Why can’t the music industry keep up with the sales of vinyl?
For the last 13 consecutive years, the sales of vinyl have risen exponentially. Despite a pandemic that halved the UK music industry’s contribution to the economy and resulted in the loss of 1-in-3 music-based jobs, vinyl sales rose by almost 10% in 2020 – reaching 4.8 million sales. The highest number in 30 years.
As pointed out by Chloe from NetworthPick, the pandemic contributed to vinyl’s growth. Whilst music fans could not attend live events, they could still listen to music, so people began searching for new ways to consume music. This insulated the vinyl market from the effects suffered by other creative industries and meant that revenue from recorded music rose by 3.8%, to £1.118 billion.
It’s clear that the demand is there, but is there the supply? An archaic and environmentally unfriendly format, there’s only a small number of pressing plants worldwide. There isn’t a certified figure for the number of pressing plants, but there’s 6 plants in the UK, 23 in the US and less than 70 elsewhere. Seeing as Adele’s latest album, 30, required 500,000 copies pressed, on top of the thousands of reissues and new-releases every year, it’s clear that this format is over-subscribed.
What started off as an esoteric hobby has become a lucrative economy for profiting in the age of streaming; consider that the average LP is sold for £20 a pop, whilst artists make £0.0024 per Spotify stream. It’s a deluxe product and huge companies like Universal have started noticing that. Obviously there are production costs that come with a relatively niche format and this is where the little guys are struggling. The sheer influx of vinyl orders has led to the widely reported news that as of 2021, there could be delays of 9-12 months on new releases.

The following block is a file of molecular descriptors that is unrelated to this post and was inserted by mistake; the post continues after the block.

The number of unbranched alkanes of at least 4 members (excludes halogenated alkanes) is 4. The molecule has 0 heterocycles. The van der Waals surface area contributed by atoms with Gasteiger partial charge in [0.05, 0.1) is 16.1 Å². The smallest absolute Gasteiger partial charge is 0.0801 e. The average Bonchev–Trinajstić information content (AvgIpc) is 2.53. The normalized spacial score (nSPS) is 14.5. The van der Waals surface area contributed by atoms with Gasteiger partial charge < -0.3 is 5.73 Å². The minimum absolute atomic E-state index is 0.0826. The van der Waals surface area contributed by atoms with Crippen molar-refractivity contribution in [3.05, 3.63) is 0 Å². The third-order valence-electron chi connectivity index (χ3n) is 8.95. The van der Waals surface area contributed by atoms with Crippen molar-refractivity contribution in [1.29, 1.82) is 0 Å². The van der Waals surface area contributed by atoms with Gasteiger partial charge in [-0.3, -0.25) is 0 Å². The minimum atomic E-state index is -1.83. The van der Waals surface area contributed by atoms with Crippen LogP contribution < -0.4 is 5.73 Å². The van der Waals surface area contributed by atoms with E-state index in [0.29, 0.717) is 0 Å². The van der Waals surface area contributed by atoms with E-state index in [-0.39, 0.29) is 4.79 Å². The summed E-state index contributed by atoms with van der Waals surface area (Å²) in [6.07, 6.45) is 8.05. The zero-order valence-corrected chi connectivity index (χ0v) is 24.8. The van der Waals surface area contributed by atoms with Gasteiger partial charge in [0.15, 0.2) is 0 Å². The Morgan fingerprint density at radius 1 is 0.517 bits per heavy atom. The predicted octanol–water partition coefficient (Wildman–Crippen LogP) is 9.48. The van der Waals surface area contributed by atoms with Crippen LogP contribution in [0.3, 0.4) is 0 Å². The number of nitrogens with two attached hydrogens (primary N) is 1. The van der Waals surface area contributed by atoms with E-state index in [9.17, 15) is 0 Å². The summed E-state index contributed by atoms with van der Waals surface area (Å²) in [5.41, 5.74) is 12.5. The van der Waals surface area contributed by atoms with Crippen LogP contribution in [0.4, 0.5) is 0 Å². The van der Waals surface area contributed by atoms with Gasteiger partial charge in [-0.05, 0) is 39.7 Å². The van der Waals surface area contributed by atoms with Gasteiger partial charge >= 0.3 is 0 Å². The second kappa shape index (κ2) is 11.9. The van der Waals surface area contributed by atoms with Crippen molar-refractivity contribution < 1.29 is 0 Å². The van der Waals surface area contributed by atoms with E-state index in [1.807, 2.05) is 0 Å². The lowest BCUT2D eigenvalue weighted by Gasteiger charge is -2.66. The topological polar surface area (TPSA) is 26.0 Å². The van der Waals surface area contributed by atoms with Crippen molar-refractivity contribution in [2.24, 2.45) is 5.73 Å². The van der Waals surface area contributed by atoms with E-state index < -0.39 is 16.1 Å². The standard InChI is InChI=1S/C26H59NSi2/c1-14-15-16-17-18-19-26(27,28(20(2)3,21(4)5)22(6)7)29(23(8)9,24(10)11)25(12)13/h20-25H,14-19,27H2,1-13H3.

A lot of people are quick to blame Adele, who’s soaring towards having the UK’s biggest selling vinyl album, but it’s not really her fault. Her music is emblematic of a wider issue: huge multinational record labels hyper-concentrating their releases on a small number plants that do not have the means to cope. Take GZ for example, it’s Europe’s biggest plant, producing 25 million records per annum, but has been mired by reports of poor quality control, leading to faulty or damaged pressings.
As it stands, vinyl’s demand far outweighs the supply, leading to a bottleneck of orders. Richard Burke from Blowtorch Records outlined some of the financial consequences for smaller record labels:
‘It’s having a financial impact. To get the vinyl pressed you have to pay upfront which means you have to do a pre-order to try and get money back. Some people are patient but others won’t wait 7-8 months for delivery. […] The cost of producing a vinyl record has been going up by about 10% every couple of months recently, and lead times have increased by up to 400% in the past 6 months or so (from 3 months to up to a year in the worst cases).’
Burke pointed out that these figures are based on invoices he’s received and may not be the same experience for everyone, but it’s clear that there is increasing pressure on the industry.
On top of this, Brexit has increased VAT and import charges, making it more expensive to import records from EU-based pressing plants. Britain’s decision to leave the European Union has also resulted in stricter border controls and ubiquitous issues with fuel and couriers, resulting in our largest fall in trade since 1997 (which is when the ONS began recording). The trials and tribulations of vinyl pressing has forced a lot of labels to cut costs by turning to CD’s or even cassettes – which reported a 94.7% increase in sales, reaching 154,000 in 2020. Seeing how vinyl’s resurgence has instigated its own decline, the format has become stuck in a musical ouroboros, with no clear sign of progression.
Does this affect consumers? After all, it’s better to be oversubscribed, rather than underfunded – particularly in an age where musicians are making less money than ever before. Surely, we should be grasping on to anything that can keep physical sales afloat. But when increased vinyl sales come at the expense of smaller labels putting music into our homes, much like the independent labels that first conceived bank breakers like Adele or Coldplay, should we start to worry?
So, as the masses relive their pasts by purchasing the latest re-releases on the black stuff, let’s just hope we’re not putting musicians back into the dark ages.